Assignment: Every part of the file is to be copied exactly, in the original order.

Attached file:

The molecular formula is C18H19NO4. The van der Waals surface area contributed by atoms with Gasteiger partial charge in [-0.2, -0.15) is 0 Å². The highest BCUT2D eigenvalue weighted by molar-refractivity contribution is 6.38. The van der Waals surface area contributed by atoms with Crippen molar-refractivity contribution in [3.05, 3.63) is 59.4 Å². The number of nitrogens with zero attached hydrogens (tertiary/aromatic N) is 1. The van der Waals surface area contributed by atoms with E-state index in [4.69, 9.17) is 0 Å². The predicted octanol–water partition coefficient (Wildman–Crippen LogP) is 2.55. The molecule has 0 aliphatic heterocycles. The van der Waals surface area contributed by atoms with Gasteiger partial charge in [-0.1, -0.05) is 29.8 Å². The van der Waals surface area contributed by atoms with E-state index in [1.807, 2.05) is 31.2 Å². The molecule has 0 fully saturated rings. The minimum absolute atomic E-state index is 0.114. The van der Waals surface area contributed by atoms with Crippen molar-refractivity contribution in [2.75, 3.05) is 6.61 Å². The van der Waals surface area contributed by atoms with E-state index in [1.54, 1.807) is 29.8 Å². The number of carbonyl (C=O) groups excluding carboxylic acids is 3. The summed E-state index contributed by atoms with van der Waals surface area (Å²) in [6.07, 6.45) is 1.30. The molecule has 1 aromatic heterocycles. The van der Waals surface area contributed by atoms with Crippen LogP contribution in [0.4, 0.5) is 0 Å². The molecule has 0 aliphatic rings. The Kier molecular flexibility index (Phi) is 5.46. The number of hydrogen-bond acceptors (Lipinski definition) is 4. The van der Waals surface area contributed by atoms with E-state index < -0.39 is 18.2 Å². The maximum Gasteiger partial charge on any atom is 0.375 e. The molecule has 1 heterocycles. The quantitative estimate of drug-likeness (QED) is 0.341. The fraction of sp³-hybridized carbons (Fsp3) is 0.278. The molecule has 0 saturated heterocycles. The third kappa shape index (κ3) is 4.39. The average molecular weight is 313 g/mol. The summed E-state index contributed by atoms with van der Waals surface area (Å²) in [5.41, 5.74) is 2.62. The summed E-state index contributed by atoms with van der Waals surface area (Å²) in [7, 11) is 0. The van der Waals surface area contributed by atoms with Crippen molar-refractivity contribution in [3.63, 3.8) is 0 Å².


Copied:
The molecular formula is C18H19NO4. The van der Waals surface area contributed by atoms with Gasteiger partial charge in [-0.2, -0.15) is 0 Å². The highest BCUT2D eigenvalue weighted by molar-refractivity contribution is 6.38. The van der Waals surface area contributed by atoms with Crippen molar-refractivity contribution in [3.05, 3.63) is 59.4 Å². The number of nitrogens with zero attached hydrogens (tertiary/aromatic N) is 1. The van der Waals surface area contributed by atoms with E-state index in [4.69, 9.17) is 0 Å². The predicted octanol–water partition coefficient (Wildman–Crippen LogP) is 2.55. The molecule has 0 aliphatic heterocycles. The van der Waals surface area contributed by atoms with Gasteiger partial charge in [-0.1, -0.05) is 29.8 Å². The van der Waals surface area contributed by atoms with E-state index in [1.807, 2.05) is 31.2 Å². The molecule has 0 fully saturated rings. The minimum absolute atomic E-state index is 0.114. The van der Waals surface area contributed by atoms with Crippen molar-refractivity contribution in [2.75, 3.05) is 6.61 Å². The van der Waals surface area contributed by atoms with E-state index in [1.54, 1.807) is 29.8 Å². The number of carbonyl (C=O) groups excluding carboxylic acids is 3. The summed E-state index contributed by atoms with van der Waals surface area (Å²) in [6.07, 6.45) is 1.30. The molecule has 1 aromatic heterocycles. The van der Waals surface area contributed by atoms with Crippen LogP contribution in [0.4, 0.5) is 0 Å². The molecule has 0 aliphatic rings. The Kier molecular flexibility index (Phi) is 5.46. The number of hydrogen-bond acceptors (Lipinski definition) is 4. The van der Waals surface area contributed by atoms with E-state index < -0.39 is 18.2 Å². The maximum Gasteiger partial charge on any atom is 0.375 e. The molecule has 1 heterocycles. The quantitative estimate of drug-likeness (QED) is 0.341. The fraction of sp³-hybridized carbons (Fsp3) is 0.278. The molecule has 0 saturated heterocycles. The third kappa shape index (κ3) is 4.39. The average molecular weight is 313 g/mol. The summed E-state index contributed by atoms with van der Waals surface area (Å²) in [5.41, 5.74) is 2.62. The summed E-state index contributed by atoms with van der Waals surface area (Å²) in [7, 11) is 0. The van der Waals surface area contributed by atoms with Crippen molar-refractivity contribution in [3.63, 3.8) is 0 Å².